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The Jeffersonian cyclopedia;

a comprehensive collection of the views of Thomas Jefferson classified and arranged in alphabetical order under nine thousand titles relating to government, politics, law, education, political economy, finance, science, art, literature, religious freedom, morals, etc.;

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7473. REVOLUTION (American), Beginning of.—
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7473. REVOLUTION (American), Beginning of.—

The question who commenced
the Revolution? is as difficult as that of the
first inventors of a thousand good things. For
example, who first discovered the principle of
gravity? Not Newton; for Galileo, who died
the year that Newton was born, had measured
its force in the descent of gravid bodies. Who
invented the Lavoiserian chemistry? The English
say Dr. Black, by the preparatory discovery
of latent heat. Who invented the steamboat?
Was it Gerbert, the Marquis of Worcester,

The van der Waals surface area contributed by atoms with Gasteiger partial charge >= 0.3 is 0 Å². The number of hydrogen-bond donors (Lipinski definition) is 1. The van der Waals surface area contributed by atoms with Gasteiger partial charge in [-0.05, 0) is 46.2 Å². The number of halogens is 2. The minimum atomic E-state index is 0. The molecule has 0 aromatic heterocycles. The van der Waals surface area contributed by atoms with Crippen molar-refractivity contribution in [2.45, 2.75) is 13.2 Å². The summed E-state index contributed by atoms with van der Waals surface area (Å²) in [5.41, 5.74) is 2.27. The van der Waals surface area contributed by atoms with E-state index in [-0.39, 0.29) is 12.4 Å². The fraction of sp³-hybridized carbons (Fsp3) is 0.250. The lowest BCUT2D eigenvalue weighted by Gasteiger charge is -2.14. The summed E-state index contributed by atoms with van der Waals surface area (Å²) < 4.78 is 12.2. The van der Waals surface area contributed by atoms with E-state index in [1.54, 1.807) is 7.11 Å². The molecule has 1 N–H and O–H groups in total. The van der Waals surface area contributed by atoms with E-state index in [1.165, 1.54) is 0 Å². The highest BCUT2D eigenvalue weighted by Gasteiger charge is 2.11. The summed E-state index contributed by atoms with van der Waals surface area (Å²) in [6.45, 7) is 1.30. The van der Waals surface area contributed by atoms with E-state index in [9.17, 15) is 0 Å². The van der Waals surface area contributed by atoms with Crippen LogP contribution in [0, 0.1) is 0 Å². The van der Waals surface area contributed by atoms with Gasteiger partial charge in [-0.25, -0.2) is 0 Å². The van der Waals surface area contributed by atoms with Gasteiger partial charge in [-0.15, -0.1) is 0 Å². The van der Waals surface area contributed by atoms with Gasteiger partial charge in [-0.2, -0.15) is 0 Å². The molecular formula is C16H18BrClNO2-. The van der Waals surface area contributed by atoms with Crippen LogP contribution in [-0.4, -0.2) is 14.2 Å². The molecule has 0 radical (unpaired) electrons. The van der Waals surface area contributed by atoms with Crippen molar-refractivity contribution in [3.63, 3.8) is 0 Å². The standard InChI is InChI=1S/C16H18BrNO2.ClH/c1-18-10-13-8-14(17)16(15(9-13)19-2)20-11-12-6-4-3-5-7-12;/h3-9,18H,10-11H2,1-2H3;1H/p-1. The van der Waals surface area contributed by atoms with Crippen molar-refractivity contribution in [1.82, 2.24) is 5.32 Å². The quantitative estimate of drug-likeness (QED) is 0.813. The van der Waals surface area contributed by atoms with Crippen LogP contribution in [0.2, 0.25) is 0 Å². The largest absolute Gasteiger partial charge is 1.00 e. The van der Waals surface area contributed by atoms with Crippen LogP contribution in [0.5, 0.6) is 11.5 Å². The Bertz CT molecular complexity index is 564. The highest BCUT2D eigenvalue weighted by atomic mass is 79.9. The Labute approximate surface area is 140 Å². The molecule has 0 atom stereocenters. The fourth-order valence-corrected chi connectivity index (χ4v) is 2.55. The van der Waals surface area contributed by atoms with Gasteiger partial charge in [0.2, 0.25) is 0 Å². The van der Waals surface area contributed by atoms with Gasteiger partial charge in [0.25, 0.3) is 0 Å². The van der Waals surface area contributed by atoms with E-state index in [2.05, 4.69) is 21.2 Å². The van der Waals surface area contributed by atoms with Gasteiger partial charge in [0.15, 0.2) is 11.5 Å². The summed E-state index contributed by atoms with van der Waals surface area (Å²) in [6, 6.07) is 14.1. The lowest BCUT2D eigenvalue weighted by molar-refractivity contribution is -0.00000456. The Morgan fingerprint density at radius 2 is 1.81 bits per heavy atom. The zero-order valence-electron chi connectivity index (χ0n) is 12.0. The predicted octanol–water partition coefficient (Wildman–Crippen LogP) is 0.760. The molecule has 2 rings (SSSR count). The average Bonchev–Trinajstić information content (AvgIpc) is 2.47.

Newcommen, Savary, Papin, Fitch, Fulton? The
fact is, that one new idea leads to another,
that to a third, and so on through a course
of time until some one, with whom no one of
these ideas was original, combines all together,
and produces what is justly called a new invention.
I suppose it would be as difficult to
trace our Revolution to its first embryo. We
do not know how long it was hatching in the
British cabinet before they ventured to make
the first of the experiments which were to develop
it in the end and to produce complete
parlimentary supremacy. Those you mention
in Massachusetts as preceding the Stamp Act,
might be the first visible symptoms of that
design. The proposition of that Act in 1764,
was the first here. Your opposition, therefore,
preceded ours, as occasion was sooner given
there than here, and the truth, I suppose, is,
that the opposition in every colony began
whenever the encroachment was presented to it.
This question of priority is as the inquiry
would be who first, of the three hundred Spartans,
offered his name to Leonidas?—
To Dr. Benjamin Waterhouse. Washington ed. vii, 99. Ford ed., x, 102.
(M. 1818)